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On May 11, 2006, Sherm Harmer, a developer and the chairman of the Downtown Residential Marketing Alliance, co-authored an op-ed in the Union-Tribune with Nancy Graham, then the new president of the Centre City Development Corp.
Harmer and Graham announced that the downtown housing market was a good investment and that while “appreciation was cooling,” condo owners downtown could still look forward to: “… steady, reasonable appreciation.”
Harmer and Graham declared that:
The bottom line is that demand for downtown condos should remain strong well into the future. Some may see this as a contradiction given the current market slowdown. But this slowdown should not be confused with the natural evolution of a maturing residential housing market.
The people buying downtown were now normal people, they said — not speculative investors. The prices of condos may not rise as fast as they were increasing with the investment money fueling the boom, in other words, but everything will continue, just slow and steady.
|Condos ‘R Us|
I could always understand why Harmer would want to promote the idea that downtown was a good investment for homeowners. I just didn’t know why a government official — Graham — would find it imperative to lure homebuyers into purchasing homes downtown with messages of how great of an investment it was.
After all, it was just a bad bet to buy real estate downtown in May 2006.
You might come out of it OK — if you hold on to the condo for the next 10 to 15 years.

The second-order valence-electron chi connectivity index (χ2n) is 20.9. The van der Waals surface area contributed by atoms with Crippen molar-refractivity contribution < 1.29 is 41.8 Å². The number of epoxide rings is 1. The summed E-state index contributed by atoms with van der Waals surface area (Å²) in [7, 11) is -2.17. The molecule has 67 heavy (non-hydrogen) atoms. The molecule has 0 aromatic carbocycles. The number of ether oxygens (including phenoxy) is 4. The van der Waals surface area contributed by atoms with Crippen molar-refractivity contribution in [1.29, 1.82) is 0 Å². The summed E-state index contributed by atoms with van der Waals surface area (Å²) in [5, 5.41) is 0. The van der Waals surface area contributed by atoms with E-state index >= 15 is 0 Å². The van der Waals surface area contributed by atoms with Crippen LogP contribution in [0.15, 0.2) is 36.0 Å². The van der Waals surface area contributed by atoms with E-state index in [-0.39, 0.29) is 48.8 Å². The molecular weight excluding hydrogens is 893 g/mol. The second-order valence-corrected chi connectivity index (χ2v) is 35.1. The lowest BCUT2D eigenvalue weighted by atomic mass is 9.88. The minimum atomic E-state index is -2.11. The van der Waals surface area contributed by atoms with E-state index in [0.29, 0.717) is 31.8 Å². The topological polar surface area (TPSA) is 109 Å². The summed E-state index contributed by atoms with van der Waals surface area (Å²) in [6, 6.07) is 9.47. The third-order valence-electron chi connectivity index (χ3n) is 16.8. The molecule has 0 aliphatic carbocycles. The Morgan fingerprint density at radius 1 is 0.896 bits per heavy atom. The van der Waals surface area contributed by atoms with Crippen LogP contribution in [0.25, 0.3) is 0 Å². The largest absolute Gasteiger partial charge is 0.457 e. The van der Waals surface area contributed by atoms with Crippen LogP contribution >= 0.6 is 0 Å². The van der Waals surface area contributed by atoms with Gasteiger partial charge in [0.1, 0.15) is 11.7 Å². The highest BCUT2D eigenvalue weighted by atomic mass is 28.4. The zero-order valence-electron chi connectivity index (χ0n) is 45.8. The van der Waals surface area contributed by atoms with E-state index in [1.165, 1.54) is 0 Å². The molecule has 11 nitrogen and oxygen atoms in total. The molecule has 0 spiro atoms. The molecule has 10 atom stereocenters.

But the problem is, most people couldn’t afford the condos, and had to use exotic loans to buy them. Those interest-only and adjustable-rate mortgages will demand much higher monthly payments from borrowers than what they are paying now.
In other words, unless they can easily handle those monthly payments, borrowers’ only option will be to try to get another exotic loan. If banks won’t do it, they’ll be underwater.
Now, places like Acqua Vista, a condo tower on the edge of Little Italy, which Harmer helped build, have become infected with foreclosures. Today, I counted 24 condos in that building that, according to RealtyTrac, were in the first stages of foreclosure. Eight condos there had recently been seized by lenders.
That’s just one building.
With all this swimming in my head, I walked down to CCDC’s offices Friday. The agency, and Harmer, had invited me down Friday to talk about my perceptions of downtown housing and give me their side.
Harmer didn’t shy from any of my questions and I enjoyed talking with him.
I asked him about his contention in 2006 that the housing market downtown would remain strong and that it was a good investment.
He blamed “flippers” and speculative investors for having run up prices downtown.
And he showed me some numbers, which I found fascinating.
Harmer, like many developers downtown, has been frustrated with the storyline that many thousands of condominiums are being built downtown and the accompanying assertion that that massive amount of inventory will weigh down the housing market tremendously.
When you hear about all the condos that are available for sale downtown and then you hear about how many thousands are in the pipeline to be built, you can’t help but come to the conclusion that downtown will be a massive center of affordable housing. Developers may want $400,000 for some of these places, but they’ll have to pay the bills at some point. Who knows how much they will lower prices to move those units.